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ORIGINAL ARTICLE
Year : 2016  |  Volume : 2  |  Issue : 4  |  Page : 113-118

Carcinoma of unknown primary: 35 years of a single institution's experience


1 Department of Radiation Oncology, King Faisal Specialist Hospital and Research Centre, Riyadh, Saudi Arabia; Department of Oncology, Colchester Hospital University NHS Foundation Trust, Colchester, UK
2 Department of Radiation Oncology, King Faisal Specialist Hospital and Research Centre, Riyadh, Saudi Arabia; Department of Radiation Oncology, Princess Margaret Hospital, Toronto, Canada
3 Research Unit, Oncology Centre, King Faisal Specialist Hospital and Research Centre, Riyadh, Saudi Arabia
4 Department of Radiology, King Faisal Specialist Hospital and Research Centre, Riyadh, Saudi Arabia
5 Department of Medical Oncology, King Faisal Specialist Hospital and Research Centre, Riyadh, Saudi Arabia

Correspondence Address:
Rana I Mahmood
Department of Radiation Oncology, King Faisal Specialist Hospital and Research Centre, Riyadh 11211

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Source of Support: None, Conflict of Interest: None


DOI: 10.4103/2395-3977.189304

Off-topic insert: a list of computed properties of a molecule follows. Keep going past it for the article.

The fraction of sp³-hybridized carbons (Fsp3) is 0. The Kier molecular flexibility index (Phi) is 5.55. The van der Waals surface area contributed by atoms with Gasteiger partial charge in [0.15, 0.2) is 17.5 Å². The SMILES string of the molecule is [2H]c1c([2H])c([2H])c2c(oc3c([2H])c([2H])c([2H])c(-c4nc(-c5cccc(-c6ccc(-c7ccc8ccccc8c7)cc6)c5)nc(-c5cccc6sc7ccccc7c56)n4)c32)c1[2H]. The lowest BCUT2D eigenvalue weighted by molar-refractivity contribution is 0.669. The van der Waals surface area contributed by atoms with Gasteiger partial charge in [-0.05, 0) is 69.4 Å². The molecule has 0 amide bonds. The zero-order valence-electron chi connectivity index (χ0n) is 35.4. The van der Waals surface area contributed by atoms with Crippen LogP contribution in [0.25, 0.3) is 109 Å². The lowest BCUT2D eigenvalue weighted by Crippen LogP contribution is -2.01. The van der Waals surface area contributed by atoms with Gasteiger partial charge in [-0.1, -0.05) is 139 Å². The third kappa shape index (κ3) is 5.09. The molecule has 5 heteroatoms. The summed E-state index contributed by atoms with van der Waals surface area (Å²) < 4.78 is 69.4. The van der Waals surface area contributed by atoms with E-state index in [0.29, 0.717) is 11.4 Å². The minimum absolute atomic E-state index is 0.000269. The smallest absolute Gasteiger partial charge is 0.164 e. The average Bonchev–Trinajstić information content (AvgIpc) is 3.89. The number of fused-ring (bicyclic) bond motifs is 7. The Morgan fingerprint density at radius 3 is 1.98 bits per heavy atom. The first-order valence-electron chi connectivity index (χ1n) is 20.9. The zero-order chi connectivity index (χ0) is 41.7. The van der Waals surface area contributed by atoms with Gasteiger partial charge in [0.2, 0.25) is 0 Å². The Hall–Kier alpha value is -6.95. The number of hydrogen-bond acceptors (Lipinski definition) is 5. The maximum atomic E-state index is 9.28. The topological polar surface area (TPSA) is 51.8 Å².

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Aim: To assess the incidence and characteristics of carcinoma of unknown primary (CUP). Methods: We retrospectively collected the clinical data of CUP cases treated in our medical center between 1975 and 2010, the results of which were statistically analyzed. Further, a comprehensive literature search, using PubMed database, on CUP cases was performed, and the results were discussed. Results: A total of 1250 cases were identified, with male to female ratio of 1.2:1. Median age at diagnosis was 56 ± 16 years. Liver was the most common site of metastasis, followed by neck and peritoneum. Majority of cases (54.5%) received supportive treatment only, with the overall survival, over 1 year period, being 49%. Univariate analysis revealed pathology, gender, and site of disease as the significant predictors of survival, whereas pathology failed to reach significance on multivariate analysis, with “lymph nodes only” carrying the best prognosis. Conclusion: Our data confirm the heterogeneity of CUP cases and variable treatment courses. This highlights the importance of establishing a national registry for this subgroup of cancer patients. Moreover, there is a need to develop multidisciplinary specialist teams and protocols to manage this group of patients, and participation in clinical trials should be strongly encouraged.


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